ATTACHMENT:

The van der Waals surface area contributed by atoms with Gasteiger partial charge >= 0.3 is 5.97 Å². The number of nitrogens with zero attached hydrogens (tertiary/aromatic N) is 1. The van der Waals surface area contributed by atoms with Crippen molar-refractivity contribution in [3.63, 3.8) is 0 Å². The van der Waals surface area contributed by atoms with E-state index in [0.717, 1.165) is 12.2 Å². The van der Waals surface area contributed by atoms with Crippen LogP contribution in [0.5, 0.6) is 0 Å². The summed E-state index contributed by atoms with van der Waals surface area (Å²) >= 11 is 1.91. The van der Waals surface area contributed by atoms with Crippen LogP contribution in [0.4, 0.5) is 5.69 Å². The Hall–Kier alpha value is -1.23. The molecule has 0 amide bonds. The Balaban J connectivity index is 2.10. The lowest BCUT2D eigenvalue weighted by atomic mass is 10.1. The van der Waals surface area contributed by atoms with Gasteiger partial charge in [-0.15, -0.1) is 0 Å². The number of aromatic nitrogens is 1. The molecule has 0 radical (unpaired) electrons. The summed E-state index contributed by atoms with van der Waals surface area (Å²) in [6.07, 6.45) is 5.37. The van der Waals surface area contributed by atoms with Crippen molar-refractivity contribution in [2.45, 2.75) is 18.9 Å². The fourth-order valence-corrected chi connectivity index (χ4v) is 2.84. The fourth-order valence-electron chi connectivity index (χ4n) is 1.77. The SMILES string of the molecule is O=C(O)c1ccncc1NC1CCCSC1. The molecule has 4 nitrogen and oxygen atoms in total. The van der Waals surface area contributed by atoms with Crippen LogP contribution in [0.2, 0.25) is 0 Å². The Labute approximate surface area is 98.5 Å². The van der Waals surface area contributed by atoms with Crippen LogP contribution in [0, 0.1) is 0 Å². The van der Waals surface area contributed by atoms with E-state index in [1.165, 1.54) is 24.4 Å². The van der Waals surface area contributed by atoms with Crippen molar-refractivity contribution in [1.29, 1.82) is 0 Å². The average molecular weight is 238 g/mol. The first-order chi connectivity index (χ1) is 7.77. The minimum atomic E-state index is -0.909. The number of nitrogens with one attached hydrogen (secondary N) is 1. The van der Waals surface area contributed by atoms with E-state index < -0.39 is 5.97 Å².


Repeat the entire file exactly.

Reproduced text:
The van der Waals surface area contributed by atoms with Gasteiger partial charge >= 0.3 is 5.97 Å². The number of nitrogens with zero attached hydrogens (tertiary/aromatic N) is 1. The van der Waals surface area contributed by atoms with Crippen molar-refractivity contribution in [3.63, 3.8) is 0 Å². The van der Waals surface area contributed by atoms with E-state index in [0.717, 1.165) is 12.2 Å². The van der Waals surface area contributed by atoms with Crippen LogP contribution in [0.5, 0.6) is 0 Å². The summed E-state index contributed by atoms with van der Waals surface area (Å²) >= 11 is 1.91. The van der Waals surface area contributed by atoms with Crippen LogP contribution in [0.4, 0.5) is 5.69 Å². The Hall–Kier alpha value is -1.23. The molecule has 0 amide bonds. The Balaban J connectivity index is 2.10. The lowest BCUT2D eigenvalue weighted by atomic mass is 10.1. The van der Waals surface area contributed by atoms with Gasteiger partial charge in [-0.15, -0.1) is 0 Å². The number of aromatic nitrogens is 1. The molecule has 0 radical (unpaired) electrons. The summed E-state index contributed by atoms with van der Waals surface area (Å²) in [6.07, 6.45) is 5.37. The van der Waals surface area contributed by atoms with Crippen molar-refractivity contribution in [2.45, 2.75) is 18.9 Å². The fourth-order valence-corrected chi connectivity index (χ4v) is 2.84. The fourth-order valence-electron chi connectivity index (χ4n) is 1.77. The SMILES string of the molecule is O=C(O)c1ccncc1NC1CCCSC1. The molecule has 4 nitrogen and oxygen atoms in total. The van der Waals surface area contributed by atoms with Crippen LogP contribution in [0.2, 0.25) is 0 Å². The Labute approximate surface area is 98.5 Å². The van der Waals surface area contributed by atoms with Crippen LogP contribution in [0, 0.1) is 0 Å². The van der Waals surface area contributed by atoms with E-state index in [1.165, 1.54) is 24.4 Å². The van der Waals surface area contributed by atoms with Crippen molar-refractivity contribution in [1.29, 1.82) is 0 Å². The average molecular weight is 238 g/mol. The first-order chi connectivity index (χ1) is 7.77. The minimum atomic E-state index is -0.909. The number of nitrogens with one attached hydrogen (secondary N) is 1. The van der Waals surface area contributed by atoms with E-state index < -0.39 is 5.97 Å².